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Texas Has Spent More to Defend Voter ID Than to Promote Voter Turnout

Texas Republican officials spend more to suppress voter turnout than promote it.

There's a simple rule in politics: follow the money. When it comes to voting rights, following the money lays bare the true intentions of Texas' Republican officials.

Texas Republicans have spent $3.5 million trying to uphold Texas' discriminatory voter ID law in court, but only $2.5 million on voter education efforts about how the law actually works.

The financial comparison underscores the stark reality of the efforts by Governor Greg Abbott, Lt. Governor Dan Patrick, and Texas Republicans to limit Texans' constitutional right to vote -- and only adds to the news last month that Texas Republicans got caught lying about the court-ordered fix to the state's voter ID law.

From the Texas Tribune, an article from last June uncovered the state of Texas' financial commitment to keeping Texas' voter ID law on the books:

The state has spent more than $3.5 million defending the law in the five separate lawsuits it has spawned, records obtained from Texas Attorney General Ken Paxton’s office show.

Meanwhile, an article from the Houston Chronicle last week details how Texas Republicans been unwilling to reassure voters that the discriminatory law they love so much is not actually in place during the 2016 elections:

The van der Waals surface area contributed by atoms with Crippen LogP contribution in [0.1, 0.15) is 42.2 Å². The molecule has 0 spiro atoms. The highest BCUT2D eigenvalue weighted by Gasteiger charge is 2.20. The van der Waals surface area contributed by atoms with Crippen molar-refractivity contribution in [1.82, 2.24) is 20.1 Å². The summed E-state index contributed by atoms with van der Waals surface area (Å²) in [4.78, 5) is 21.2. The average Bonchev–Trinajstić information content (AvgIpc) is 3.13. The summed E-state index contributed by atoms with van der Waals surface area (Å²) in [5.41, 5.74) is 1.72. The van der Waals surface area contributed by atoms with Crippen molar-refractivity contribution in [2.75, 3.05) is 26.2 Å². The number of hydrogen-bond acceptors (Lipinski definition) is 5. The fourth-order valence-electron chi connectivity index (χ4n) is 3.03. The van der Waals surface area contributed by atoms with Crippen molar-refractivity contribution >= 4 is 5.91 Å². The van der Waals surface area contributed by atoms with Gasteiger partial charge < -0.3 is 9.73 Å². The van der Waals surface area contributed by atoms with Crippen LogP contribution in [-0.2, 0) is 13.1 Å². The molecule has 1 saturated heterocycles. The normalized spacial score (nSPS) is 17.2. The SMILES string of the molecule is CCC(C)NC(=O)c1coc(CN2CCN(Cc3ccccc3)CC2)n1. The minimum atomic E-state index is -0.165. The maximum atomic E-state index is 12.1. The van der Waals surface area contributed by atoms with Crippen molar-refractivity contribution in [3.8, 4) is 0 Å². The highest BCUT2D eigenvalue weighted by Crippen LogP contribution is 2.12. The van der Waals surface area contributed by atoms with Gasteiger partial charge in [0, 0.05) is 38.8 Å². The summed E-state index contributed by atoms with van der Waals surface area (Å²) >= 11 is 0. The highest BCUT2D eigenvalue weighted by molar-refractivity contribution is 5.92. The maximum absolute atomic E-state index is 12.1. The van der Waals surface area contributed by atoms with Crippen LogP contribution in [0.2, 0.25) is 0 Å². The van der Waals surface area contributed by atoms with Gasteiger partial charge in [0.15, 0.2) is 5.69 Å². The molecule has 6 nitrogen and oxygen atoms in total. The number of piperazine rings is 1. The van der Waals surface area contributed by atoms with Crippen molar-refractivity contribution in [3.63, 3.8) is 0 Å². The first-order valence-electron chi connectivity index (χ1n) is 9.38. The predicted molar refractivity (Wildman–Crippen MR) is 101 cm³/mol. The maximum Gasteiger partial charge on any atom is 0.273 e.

A federal court in August ordered Texas to dilute its voter ID law and make it easier for those lacking one of seven forms of required photo identification to cast a regular ballot. The state also was ordered to develop a robust voter outreach program to spread the word about changes to the law.

Texas has said it will spend a total of $2.5 million on the education efforts, and the ad buy component is the biggest and most high-profile expenditure in its plan, which was developed by international public relations giant Burson-Marsteller.

Our constitutitonal right to vote should be celebrated, not constrained, and Texas and her voters would be much better off with political leadership that embraced large voter turnout numbers, as opposed to actively trying to stop them.